Staring at the clouds today, I see guru. The message of the clouds is the same as the message of Vasishtha or Ramana Maharshi or any other true guru: See yourself anew. We will not save the planet so long as we see ourselves through old eyes. If humans are animals that insatiably crave pleasure, we are lost. But happiness can be defined by the other road, the pursuit of liberation. I will never be free as long as I am an isolated individual struggling against nature. Freedom comes from surrender, and the first surrender must be to nature itself.
Nature is a cloud. It has no boundaries. It is incredibly pure and beautiful. Its motions are unpredictable. Clouds are always here, yet they appear and disappear, seemingly at random, always in the service of life. To adopt such an existence for ourselves is possible. Humans have always been sky-watchers: we have identified with what lies beyond the clouds.
So the guru's choice remains as clear as ever. I don't imagine that anyone will buy prime-time ad space to declare that upaguru is the way of the future. But revolutions crop up unexpectedly (like clouds, once again), and I believe the present ecological crisis has its inner dimension. The next revolution, the one that will save us, will arise inside. When it does, humanity will experience itself in a new way, and when our descendants gaze at the clouds, still beautiful and pure, they will murmur to themselves, "Ah, it's true. I am that."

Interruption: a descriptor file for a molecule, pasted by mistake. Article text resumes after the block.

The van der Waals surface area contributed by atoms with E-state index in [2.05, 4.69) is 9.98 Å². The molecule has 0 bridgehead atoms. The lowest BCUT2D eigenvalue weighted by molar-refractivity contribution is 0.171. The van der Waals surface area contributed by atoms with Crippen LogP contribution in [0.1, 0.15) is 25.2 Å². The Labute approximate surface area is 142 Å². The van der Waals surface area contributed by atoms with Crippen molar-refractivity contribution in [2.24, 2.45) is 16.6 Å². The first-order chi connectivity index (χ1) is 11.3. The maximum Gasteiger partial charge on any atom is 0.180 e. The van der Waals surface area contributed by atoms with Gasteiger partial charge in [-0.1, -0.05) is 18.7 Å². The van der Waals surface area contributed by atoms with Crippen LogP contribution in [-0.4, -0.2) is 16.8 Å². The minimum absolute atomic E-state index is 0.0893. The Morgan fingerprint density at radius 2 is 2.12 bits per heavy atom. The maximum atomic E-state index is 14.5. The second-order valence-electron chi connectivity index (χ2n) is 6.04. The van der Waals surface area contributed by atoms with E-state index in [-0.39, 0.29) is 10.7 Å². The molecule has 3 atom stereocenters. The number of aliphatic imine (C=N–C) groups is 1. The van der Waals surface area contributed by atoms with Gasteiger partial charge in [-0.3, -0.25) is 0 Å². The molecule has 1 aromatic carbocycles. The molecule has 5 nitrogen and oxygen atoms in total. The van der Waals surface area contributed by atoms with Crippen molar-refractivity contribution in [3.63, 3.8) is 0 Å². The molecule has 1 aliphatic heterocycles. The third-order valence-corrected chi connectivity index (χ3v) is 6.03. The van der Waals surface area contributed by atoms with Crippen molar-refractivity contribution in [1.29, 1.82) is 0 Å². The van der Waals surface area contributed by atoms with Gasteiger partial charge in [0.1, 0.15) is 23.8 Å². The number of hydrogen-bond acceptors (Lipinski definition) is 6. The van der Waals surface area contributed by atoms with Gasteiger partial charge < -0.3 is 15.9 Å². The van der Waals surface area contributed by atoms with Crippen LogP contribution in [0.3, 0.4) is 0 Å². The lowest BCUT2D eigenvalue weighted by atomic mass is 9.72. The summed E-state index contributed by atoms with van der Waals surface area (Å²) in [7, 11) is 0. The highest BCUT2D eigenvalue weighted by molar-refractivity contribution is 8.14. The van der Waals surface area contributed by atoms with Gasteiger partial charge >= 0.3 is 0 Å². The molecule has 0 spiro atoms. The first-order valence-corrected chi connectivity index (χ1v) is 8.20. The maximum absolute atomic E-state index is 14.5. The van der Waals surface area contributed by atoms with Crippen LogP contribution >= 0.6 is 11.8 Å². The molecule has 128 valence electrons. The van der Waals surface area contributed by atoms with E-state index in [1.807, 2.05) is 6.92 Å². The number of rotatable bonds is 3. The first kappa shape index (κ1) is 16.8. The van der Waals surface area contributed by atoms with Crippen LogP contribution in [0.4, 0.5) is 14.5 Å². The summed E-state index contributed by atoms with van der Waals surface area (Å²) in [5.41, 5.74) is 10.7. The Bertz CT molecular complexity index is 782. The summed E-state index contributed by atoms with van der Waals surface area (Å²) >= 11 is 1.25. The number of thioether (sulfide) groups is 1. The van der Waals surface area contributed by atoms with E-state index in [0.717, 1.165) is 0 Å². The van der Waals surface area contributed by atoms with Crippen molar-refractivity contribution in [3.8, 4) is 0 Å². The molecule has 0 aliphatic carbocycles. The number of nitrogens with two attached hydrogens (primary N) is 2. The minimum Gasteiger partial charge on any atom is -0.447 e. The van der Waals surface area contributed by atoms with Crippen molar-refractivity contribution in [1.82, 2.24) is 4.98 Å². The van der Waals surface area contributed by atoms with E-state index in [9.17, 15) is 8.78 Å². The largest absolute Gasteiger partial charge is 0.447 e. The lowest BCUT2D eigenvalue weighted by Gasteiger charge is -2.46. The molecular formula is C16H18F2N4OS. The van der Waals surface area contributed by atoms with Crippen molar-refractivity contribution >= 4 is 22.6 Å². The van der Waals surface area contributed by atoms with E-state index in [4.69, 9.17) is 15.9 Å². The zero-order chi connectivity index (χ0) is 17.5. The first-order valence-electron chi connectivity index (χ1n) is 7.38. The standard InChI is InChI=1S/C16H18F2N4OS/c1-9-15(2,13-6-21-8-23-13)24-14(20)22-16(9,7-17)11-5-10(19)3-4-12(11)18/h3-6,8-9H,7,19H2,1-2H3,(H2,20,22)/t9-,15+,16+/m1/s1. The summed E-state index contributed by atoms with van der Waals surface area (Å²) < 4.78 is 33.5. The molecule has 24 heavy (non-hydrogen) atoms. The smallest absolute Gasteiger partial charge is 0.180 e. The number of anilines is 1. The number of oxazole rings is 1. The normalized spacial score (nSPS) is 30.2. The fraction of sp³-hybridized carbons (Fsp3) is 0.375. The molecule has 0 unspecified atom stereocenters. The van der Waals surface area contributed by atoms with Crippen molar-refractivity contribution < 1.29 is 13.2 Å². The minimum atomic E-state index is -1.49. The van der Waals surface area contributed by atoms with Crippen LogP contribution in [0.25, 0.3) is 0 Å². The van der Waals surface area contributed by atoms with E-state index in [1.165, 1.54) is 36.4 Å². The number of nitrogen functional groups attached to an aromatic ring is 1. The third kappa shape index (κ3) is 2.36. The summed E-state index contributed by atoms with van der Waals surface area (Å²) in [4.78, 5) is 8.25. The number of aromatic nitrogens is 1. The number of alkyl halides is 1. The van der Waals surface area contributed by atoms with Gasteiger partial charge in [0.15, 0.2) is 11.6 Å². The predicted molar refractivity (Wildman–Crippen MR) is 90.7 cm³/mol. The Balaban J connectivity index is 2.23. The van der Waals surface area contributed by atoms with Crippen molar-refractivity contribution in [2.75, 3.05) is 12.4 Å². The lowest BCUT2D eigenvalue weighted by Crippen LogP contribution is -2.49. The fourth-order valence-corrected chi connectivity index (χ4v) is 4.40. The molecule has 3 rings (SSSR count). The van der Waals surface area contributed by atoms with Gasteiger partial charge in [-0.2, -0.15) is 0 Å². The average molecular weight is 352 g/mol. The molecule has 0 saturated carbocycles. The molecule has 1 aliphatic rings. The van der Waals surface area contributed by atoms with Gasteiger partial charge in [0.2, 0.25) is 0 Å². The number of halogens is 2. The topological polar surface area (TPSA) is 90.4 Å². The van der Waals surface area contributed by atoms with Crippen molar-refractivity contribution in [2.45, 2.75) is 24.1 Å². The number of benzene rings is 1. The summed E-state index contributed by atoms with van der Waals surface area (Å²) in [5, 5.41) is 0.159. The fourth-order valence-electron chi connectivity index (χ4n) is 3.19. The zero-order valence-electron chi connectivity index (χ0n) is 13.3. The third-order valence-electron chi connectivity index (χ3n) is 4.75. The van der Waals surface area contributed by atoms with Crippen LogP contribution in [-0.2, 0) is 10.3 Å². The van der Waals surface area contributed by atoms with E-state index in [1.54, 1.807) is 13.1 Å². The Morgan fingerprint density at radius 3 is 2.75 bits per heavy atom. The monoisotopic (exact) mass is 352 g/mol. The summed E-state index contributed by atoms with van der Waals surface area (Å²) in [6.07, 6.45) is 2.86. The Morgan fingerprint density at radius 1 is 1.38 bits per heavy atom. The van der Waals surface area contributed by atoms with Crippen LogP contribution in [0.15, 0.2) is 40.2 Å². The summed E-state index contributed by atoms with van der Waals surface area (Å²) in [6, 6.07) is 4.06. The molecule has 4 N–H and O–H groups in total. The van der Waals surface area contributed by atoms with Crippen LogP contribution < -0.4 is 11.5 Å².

Deepak Chopra trained as a medical doctor and combines physical wellbeing with spiritual awakening. He is a prolific writer and lecturer. His latest book Peace Is The Way distils his political, social and ecological concerns. He is President of the Alliance for a New Humanity www.anhglobal.org.